Eigh[C]teen sixty-[G7]nine being the date of the [C]year
The Waterloo [Am]sportsmen they [G]all did appear
the great prize and to [F]bear it a[C]way
Never counting on [G7]Ireland and Master Mc[C]Grath.
And when they arrived there in big London town,
The great English sportsmen they all gathered 'round.
One of the
gentlemen gave it a ha-ha,
"Is that the great dog you call Master McGrath?"
Lord Lurgon stepped forward and he said, "Gentlemen,
If there are any among you have mondy to spend,
For your great
English greyhound I don't care a straw,
Five thousand to one upon Master McGrath."
White Rose stood uncoverec, the great English pride;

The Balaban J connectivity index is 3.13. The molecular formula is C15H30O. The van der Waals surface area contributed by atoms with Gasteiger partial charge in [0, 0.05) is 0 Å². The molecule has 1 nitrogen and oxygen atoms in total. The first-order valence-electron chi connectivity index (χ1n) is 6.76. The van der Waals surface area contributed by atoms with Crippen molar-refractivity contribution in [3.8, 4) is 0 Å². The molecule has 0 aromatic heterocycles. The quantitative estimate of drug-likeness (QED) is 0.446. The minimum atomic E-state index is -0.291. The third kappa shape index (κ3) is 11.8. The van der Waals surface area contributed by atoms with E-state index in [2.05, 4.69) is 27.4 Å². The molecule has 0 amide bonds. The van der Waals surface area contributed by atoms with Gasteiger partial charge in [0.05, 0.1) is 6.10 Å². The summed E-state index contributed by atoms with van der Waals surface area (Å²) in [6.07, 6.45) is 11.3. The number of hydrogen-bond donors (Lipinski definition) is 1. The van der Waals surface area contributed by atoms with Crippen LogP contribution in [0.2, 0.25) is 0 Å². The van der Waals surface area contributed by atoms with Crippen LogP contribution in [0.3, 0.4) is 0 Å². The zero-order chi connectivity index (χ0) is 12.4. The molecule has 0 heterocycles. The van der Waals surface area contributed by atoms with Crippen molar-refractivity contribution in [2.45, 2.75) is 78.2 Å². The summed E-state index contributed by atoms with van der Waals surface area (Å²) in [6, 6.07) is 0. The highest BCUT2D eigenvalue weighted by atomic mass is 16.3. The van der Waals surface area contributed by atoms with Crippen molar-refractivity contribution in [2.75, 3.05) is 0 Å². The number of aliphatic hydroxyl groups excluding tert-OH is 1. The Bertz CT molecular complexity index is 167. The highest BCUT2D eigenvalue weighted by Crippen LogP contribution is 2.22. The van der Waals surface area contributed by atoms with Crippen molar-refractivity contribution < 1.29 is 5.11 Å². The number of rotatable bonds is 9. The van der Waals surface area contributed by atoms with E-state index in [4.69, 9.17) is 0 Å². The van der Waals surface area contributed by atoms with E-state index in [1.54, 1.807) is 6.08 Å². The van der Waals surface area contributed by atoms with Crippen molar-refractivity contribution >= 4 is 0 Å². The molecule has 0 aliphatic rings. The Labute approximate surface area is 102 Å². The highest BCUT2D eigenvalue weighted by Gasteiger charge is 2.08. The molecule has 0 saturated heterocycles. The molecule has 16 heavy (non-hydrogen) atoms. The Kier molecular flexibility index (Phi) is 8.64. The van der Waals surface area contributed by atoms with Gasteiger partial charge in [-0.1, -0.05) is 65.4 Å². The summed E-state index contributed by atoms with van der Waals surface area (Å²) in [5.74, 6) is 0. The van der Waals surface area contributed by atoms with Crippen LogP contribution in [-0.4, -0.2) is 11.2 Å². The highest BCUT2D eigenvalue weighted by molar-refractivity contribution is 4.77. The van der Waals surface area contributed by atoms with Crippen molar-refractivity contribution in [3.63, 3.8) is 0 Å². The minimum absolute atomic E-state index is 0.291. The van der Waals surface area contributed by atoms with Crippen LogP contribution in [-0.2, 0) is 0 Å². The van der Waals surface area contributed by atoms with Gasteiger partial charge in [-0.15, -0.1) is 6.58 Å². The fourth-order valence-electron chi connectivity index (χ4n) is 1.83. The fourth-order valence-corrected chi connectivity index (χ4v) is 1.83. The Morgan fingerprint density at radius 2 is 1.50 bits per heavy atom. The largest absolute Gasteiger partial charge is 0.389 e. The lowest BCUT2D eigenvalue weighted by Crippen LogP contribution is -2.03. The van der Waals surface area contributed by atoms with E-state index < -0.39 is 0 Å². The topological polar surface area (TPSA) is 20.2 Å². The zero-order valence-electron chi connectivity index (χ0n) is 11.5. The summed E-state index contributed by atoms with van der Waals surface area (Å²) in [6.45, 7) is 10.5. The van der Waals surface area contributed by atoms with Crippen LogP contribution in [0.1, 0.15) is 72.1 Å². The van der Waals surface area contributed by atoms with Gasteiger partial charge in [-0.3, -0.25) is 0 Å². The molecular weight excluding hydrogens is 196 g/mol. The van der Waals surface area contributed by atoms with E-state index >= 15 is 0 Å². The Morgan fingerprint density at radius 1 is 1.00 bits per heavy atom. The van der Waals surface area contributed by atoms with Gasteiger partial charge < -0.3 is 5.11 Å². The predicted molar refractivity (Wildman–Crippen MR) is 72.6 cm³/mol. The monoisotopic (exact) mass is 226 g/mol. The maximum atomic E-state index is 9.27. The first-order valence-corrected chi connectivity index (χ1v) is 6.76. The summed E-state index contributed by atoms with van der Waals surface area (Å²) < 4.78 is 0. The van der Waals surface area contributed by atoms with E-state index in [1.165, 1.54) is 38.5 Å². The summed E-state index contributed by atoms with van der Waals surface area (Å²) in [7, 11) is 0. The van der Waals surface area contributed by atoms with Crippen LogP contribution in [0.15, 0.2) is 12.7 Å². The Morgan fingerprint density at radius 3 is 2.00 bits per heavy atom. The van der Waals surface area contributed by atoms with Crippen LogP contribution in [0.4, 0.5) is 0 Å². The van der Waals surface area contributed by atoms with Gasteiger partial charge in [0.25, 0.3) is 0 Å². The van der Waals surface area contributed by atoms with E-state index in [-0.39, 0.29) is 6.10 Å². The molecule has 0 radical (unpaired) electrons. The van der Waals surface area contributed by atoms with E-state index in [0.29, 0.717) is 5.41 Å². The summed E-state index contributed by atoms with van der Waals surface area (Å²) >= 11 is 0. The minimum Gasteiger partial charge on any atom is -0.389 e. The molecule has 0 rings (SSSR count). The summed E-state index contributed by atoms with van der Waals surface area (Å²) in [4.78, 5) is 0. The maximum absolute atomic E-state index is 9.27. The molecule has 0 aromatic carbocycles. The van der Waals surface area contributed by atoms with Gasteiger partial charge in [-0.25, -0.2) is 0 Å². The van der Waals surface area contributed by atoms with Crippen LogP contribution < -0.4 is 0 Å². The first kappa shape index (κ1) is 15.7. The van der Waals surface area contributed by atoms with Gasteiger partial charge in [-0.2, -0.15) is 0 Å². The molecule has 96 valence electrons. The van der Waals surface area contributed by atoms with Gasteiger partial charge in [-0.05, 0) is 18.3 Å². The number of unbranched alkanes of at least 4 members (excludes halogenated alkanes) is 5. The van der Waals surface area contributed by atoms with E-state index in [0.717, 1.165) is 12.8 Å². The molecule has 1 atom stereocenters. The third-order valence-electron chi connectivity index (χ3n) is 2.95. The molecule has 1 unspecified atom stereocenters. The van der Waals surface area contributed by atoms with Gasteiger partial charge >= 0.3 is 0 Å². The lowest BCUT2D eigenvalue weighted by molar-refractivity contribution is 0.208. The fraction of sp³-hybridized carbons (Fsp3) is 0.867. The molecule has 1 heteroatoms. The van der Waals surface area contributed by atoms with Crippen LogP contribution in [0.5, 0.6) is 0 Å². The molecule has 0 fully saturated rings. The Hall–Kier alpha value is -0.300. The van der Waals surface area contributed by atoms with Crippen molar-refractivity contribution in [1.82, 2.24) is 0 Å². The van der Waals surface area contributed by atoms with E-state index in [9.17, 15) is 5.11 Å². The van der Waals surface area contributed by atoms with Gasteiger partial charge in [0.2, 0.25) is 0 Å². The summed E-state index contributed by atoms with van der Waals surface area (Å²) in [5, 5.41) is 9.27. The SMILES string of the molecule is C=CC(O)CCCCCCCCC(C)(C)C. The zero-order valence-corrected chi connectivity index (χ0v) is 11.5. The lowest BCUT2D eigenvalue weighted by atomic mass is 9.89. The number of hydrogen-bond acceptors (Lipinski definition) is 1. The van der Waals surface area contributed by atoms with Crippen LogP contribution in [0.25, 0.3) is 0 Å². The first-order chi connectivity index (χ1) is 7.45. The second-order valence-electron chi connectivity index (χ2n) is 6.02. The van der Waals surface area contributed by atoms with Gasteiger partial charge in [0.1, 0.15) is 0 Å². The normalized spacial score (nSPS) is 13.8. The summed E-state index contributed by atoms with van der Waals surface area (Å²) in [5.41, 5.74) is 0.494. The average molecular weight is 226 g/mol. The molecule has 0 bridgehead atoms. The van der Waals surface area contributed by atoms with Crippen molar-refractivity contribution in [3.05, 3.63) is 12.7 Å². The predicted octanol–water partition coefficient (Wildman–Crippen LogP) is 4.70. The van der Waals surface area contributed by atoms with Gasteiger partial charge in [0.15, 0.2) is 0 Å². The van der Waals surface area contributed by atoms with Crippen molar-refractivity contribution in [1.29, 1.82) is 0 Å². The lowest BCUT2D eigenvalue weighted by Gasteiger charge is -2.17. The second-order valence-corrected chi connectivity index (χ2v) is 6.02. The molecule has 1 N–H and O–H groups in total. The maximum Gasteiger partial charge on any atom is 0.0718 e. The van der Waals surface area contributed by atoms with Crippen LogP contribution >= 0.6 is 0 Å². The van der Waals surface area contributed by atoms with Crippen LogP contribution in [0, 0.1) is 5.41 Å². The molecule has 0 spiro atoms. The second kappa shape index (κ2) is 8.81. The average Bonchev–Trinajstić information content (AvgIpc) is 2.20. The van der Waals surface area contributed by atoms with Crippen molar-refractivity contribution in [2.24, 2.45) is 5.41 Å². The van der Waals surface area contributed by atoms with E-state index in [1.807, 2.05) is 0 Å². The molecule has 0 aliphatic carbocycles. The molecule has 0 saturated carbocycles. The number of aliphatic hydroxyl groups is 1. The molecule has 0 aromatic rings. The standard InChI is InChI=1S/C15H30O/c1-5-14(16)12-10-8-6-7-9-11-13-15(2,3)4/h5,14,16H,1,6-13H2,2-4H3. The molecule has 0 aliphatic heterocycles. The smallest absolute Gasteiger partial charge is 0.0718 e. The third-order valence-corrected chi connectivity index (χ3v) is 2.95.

Her trainer and owner were both by her side.
They led her away
and the crowd cried< "Hurrah!"
For the pride of all England and Master McGrath.
As Rose and the Master, they both ran along,
"I wonder," said Rose, "what took you from your home.
Hou should have
stayed there in your Irish domain
And not come to gain laurels on Albion's plains."
"I know," said McGrath, "we have wild heather bogs,
But you'll find in old Ireland we have good men and dogs.
on, bold Brtitannia, give none of your jaw;
Snuff that up your nostrils," said Master McGrath.
The heare she led on, what a beautiful view,
As swift ad the wind o'er the green fields she flew.
He jumped on her
back and he held up his paw:
"Three cheers for old Ireland," said Master McGrath.
"I've known many greyhounds that filled me with pride
In the days that are gon and it can't be denied,
But the greathes
and the bravest the world ever saw
Was our champion of champions, brave Master McGrath.